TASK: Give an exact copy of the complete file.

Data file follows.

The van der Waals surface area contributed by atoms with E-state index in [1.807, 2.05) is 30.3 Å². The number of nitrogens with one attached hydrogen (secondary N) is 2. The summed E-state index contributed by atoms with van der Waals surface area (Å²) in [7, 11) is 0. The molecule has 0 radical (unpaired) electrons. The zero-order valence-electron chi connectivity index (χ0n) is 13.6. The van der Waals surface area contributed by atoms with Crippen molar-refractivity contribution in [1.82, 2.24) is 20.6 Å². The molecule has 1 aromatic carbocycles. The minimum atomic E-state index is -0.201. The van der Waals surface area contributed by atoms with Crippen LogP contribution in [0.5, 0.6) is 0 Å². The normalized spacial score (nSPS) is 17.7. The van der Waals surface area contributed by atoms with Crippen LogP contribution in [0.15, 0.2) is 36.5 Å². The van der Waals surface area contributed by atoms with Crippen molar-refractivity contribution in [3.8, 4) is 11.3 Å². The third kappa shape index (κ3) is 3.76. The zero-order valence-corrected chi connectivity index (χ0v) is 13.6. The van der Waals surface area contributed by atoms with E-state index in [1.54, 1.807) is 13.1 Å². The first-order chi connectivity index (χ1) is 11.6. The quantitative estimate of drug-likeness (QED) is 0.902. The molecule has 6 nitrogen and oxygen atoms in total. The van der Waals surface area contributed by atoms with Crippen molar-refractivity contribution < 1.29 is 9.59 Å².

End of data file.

The van der Waals surface area contributed by atoms with E-state index in [1.807, 2.05) is 30.3 Å². The number of nitrogens with one attached hydrogen (secondary N) is 2. The summed E-state index contributed by atoms with van der Waals surface area (Å²) in [7, 11) is 0. The molecule has 0 radical (unpaired) electrons. The zero-order valence-electron chi connectivity index (χ0n) is 13.6. The van der Waals surface area contributed by atoms with Crippen molar-refractivity contribution in [1.82, 2.24) is 20.6 Å². The molecule has 1 aromatic carbocycles. The minimum atomic E-state index is -0.201. The van der Waals surface area contributed by atoms with Crippen LogP contribution in [0.5, 0.6) is 0 Å². The normalized spacial score (nSPS) is 17.7. The van der Waals surface area contributed by atoms with Crippen LogP contribution in [0.15, 0.2) is 36.5 Å². The van der Waals surface area contributed by atoms with Crippen molar-refractivity contribution in [3.8, 4) is 11.3 Å². The third kappa shape index (κ3) is 3.76. The zero-order valence-corrected chi connectivity index (χ0v) is 13.6. The van der Waals surface area contributed by atoms with E-state index in [1.54, 1.807) is 13.1 Å². The first-order chi connectivity index (χ1) is 11.6. The quantitative estimate of drug-likeness (QED) is 0.902. The molecule has 6 nitrogen and oxygen atoms in total. The van der Waals surface area contributed by atoms with Crippen molar-refractivity contribution < 1.29 is 9.59 Å².